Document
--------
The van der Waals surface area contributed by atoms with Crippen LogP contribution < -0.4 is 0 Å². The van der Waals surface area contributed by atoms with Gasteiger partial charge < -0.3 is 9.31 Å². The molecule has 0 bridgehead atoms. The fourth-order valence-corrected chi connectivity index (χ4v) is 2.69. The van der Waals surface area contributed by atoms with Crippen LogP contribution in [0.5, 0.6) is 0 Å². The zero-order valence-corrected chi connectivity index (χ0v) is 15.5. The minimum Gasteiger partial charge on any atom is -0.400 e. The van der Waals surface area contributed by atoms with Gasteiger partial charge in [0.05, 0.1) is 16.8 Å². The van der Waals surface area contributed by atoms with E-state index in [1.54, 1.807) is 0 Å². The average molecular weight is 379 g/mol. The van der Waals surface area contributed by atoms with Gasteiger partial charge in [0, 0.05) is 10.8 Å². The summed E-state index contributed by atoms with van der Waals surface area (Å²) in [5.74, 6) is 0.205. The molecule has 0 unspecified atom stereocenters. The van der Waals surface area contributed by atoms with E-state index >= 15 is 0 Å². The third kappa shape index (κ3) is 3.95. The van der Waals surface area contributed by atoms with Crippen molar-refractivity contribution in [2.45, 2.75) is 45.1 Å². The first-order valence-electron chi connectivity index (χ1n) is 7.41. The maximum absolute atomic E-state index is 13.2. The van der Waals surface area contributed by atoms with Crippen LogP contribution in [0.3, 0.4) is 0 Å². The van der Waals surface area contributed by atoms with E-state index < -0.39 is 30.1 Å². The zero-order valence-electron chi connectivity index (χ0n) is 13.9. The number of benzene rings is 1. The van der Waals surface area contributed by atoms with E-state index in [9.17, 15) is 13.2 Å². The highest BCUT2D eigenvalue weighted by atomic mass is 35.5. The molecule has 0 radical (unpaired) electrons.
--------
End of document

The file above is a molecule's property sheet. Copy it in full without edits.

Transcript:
The van der Waals surface area contributed by atoms with Crippen LogP contribution < -0.4 is 0 Å². The van der Waals surface area contributed by atoms with Gasteiger partial charge < -0.3 is 9.31 Å². The molecule has 0 bridgehead atoms. The fourth-order valence-corrected chi connectivity index (χ4v) is 2.69. The van der Waals surface area contributed by atoms with Crippen LogP contribution in [0.5, 0.6) is 0 Å². The zero-order valence-corrected chi connectivity index (χ0v) is 15.5. The minimum Gasteiger partial charge on any atom is -0.400 e. The van der Waals surface area contributed by atoms with Gasteiger partial charge in [0.05, 0.1) is 16.8 Å². The van der Waals surface area contributed by atoms with E-state index in [1.54, 1.807) is 0 Å². The average molecular weight is 379 g/mol. The van der Waals surface area contributed by atoms with Gasteiger partial charge in [0, 0.05) is 10.8 Å². The summed E-state index contributed by atoms with van der Waals surface area (Å²) in [5.74, 6) is 0.205. The molecule has 0 unspecified atom stereocenters. The van der Waals surface area contributed by atoms with E-state index >= 15 is 0 Å². The third kappa shape index (κ3) is 3.95. The van der Waals surface area contributed by atoms with Crippen molar-refractivity contribution in [2.45, 2.75) is 45.1 Å². The first-order valence-electron chi connectivity index (χ1n) is 7.41. The maximum absolute atomic E-state index is 13.2. The van der Waals surface area contributed by atoms with Crippen LogP contribution in [0.3, 0.4) is 0 Å². The van der Waals surface area contributed by atoms with E-state index < -0.39 is 30.1 Å². The zero-order valence-electron chi connectivity index (χ0n) is 13.9. The number of benzene rings is 1. The van der Waals surface area contributed by atoms with E-state index in [9.17, 15) is 13.2 Å². The highest BCUT2D eigenvalue weighted by atomic mass is 35.5. The molecule has 0 radical (unpaired) electrons.